The Nigerian National Petroleum Corporation, NNPC, management is scheduled to meet with the Federation Accounts Allocation Committee, FAAC, on Monday to attempt to reconcile financial records.
Discrepancies in revenue figures presented to the committee by the NNPC on remittances to the Federation Account had triggered a dispute, leading to the unexpected cancellation of the regular FAAC meeting for November, last Thursday.
The monthly meeting usually held to consider and approve revenue allocation to the three tiers of government was abruptly adjourned indefinitely when members found that the details of revenues actually remitted to the Federation Account for sharing did not add up to what was earlier presented to the FAAC Secretariat.
The FAAC, which has the Minister of Finance, Kemi Adeosun, as Chairman, also has the Accountant General of the Federation, Ahmed Idris, as member.
Other members of the committee include the Accountants-General and Commissioners for Finance in the 36 states of the federation, along with representatives of government revenue-generating agencies, namely the Federal Inland Revenue Service, FIRS; Nigeria Customs Service, NCS and the NNPC.
Following the discovery of the discrepancies in the records, the Chairman, Forum of Finance Commissioners of FFC, Mahmoud Yunusa, said the meeting had to postponed till further notice following directives from their respective state governors.
The FFC Chairman, who is also the Adamawa State Finance commissioner, said the FAAC would only reconvene after all the discrepancies have been reconciled and the revenue figures in the accounts sorted.
Although Mr. Yunusa had hinted of an emergency technical meeting next week between the finance commissioners and the state accountants-general, to review the situation, PREMIUM TIMES learnt on Saturday that the enlarged FAAC meeting is scheduled to reconvene on Monday to attempt to thrash out the alleged discrepancies.
“We are meeting with FAAC on Monday to iron out the issues”, spokesperson of the NNPC, Ndu Ughamadu, said in a text message in response to PREMIUM TIMES’ inquiries on the issue.
“We remitted. There was an issue raised on data. It was more of ‘interpretation of the data.’ Hopefully, it will be resolved next week”, Mr. Ughamadu added.
The issue about discrepancies in records of revenue remittances to the Federation Account has been a recurring decimal in NNPC’s operations over the years.
Between 2011 and 2012, the NNPC was indicted for withholding from the Federation Account about N450 billion it realised from the sale of the country’s crude oil.
A FAAC audit had found out that the revenue, which should have been remitted to the Federation Accounts in compliance with the requirement of the Constitution for all government revenues, was diverted for other purposes without approval from the National Assembly.
Consequently, the FAAC panel had recommended the Corporation to refund the entire money by paying about N6.33billion every month in over 67 installments.
The repayment, which commenced in September 2011 was completed in June 2017, according to the Permanent Secretary, Ministry of Finance, Mahmoud Isa-Dutse.
Again, in March 2016, a new report by the Natural Resource Governance Institute, NRGI, titled: “NNPC draw blank check,” also indicted the Corporation for allegedly withholding billions in oil revenues from the government account.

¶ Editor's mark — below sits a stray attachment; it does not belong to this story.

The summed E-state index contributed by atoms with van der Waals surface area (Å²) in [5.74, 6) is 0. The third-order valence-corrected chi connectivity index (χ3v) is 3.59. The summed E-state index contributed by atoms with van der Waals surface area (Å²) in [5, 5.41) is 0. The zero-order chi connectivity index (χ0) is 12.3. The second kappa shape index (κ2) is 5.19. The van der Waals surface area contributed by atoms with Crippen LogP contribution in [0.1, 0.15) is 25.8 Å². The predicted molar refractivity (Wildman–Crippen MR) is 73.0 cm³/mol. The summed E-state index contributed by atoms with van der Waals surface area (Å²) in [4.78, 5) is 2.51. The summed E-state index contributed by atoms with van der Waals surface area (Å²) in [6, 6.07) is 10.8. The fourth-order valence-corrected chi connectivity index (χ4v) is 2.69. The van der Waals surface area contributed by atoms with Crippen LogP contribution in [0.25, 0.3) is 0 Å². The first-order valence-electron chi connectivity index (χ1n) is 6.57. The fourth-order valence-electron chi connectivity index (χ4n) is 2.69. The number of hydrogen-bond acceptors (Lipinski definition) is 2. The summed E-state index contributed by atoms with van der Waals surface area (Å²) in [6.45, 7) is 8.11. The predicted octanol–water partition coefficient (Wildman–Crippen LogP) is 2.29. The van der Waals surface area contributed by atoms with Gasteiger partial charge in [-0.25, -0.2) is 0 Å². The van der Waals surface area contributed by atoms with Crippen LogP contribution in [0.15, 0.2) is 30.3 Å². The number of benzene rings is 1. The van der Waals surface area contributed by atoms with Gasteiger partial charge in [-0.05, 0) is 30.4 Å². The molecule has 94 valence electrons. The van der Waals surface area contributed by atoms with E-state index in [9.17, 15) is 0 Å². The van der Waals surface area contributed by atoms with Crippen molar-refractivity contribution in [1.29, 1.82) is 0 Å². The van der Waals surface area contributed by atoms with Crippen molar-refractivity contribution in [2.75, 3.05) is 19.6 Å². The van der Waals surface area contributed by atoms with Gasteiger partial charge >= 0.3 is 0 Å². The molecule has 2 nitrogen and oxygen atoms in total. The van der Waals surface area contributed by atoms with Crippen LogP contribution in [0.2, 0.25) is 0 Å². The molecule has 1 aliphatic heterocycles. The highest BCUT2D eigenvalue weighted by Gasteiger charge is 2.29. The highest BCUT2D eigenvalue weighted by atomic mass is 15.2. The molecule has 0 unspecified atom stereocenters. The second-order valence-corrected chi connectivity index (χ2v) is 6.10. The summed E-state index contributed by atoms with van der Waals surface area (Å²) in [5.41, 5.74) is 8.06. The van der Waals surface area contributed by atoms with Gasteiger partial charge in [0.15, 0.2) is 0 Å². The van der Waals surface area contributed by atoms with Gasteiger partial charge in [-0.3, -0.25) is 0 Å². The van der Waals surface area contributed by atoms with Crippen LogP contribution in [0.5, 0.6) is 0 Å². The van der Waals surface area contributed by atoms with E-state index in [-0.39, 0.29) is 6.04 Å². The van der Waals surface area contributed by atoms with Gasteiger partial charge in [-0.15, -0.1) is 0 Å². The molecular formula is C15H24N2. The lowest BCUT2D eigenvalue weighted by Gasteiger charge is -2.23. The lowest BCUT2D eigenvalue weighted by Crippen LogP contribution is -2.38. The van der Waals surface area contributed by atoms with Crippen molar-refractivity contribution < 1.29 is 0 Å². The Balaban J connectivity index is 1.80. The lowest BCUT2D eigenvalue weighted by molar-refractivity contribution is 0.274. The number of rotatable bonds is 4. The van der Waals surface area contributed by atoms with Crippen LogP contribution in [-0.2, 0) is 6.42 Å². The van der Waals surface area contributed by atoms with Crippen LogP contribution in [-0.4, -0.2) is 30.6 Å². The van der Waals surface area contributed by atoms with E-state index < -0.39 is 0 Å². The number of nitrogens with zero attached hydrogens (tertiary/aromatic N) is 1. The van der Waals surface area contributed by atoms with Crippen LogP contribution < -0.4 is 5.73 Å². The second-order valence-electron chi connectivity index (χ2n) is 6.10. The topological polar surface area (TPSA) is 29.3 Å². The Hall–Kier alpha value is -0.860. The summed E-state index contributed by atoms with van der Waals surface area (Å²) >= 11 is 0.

According to the NGRI, within the first half of the first year of the Buhari administration, the NNPC withheld over $4.2 billion (about N824.7 billion) out of a total of $6.3 billion (N1.24 trillion) revenues realised from crude oil sales in the second half of 2015.
The report said the withheld revenues represented about 66 per cent of the total – $1.4billion earnings from Nigeria’s regular crude oil exports for the period, while $3.4 billion from domestic crude oil sales, and $1.5 billion from oil sold from the corporation’s upstream subsidiary, the Nigerian Petroleum Development Company, NPDC oil fields.
The report said only $2.1 billion (about N413.7 billion) was transferred to the Federation Account.
Besides, the Nigeria Extractive Industries Transparency Initiative, NEITI also has its fair share of reports implicating the NNPC for unremitted revenues.
The transparency and accountability agency reported in the April 2017 edition of its Policy Brief that at a time, the country was desperately looking for foreign loans to bailout its comatose economy, the Corporation failed to remit over $21.8 billion (about N7.2 trillion) and N316.1 billion oil revenue from it’s operations to the Federation Account.
NEITI Executive Secretary, Waziri Adio, said the unremitted funds came from federation assets divested to NPDC and its legacy liabilities; payments for domestic crude oil allocation to the NNPC, and dividends paid from investment in the Nigerian Liquefied Natural Gas, NLNG, but withheld by the NNPC.
Details included outstanding $1.7 billion from a total of $1.8 billion as a result of the transfer of eight oil mining leases, OMLs from Shell Petroleum Development Corporation, SPDC, and $2.2 million from four other OMLs from the Nigerian Agip Oil Company, NAOC, to the NPDC respectively.
About $148.3 million paid as cash calls on the transferred OMLs, in addition to about $1.5 billion legacy liabilities, as well as about $15.8 billion that accrued as NLNG dividends between 2000 and 2014 were yet to be remitted to the Federation Account.
The NNPC is also one of the government agencies and organisations a forensic audit identified as notorious for not remitting government revenues in their operations, a development that re-strengthens calls for reforms.
The NNPC was specifically indicted among several other agencies found to have failed to remit over N450 billion revenue into government coffers between 2010 and 2015, contrary to the provisions of the Fiscal Responsibility Act 2007.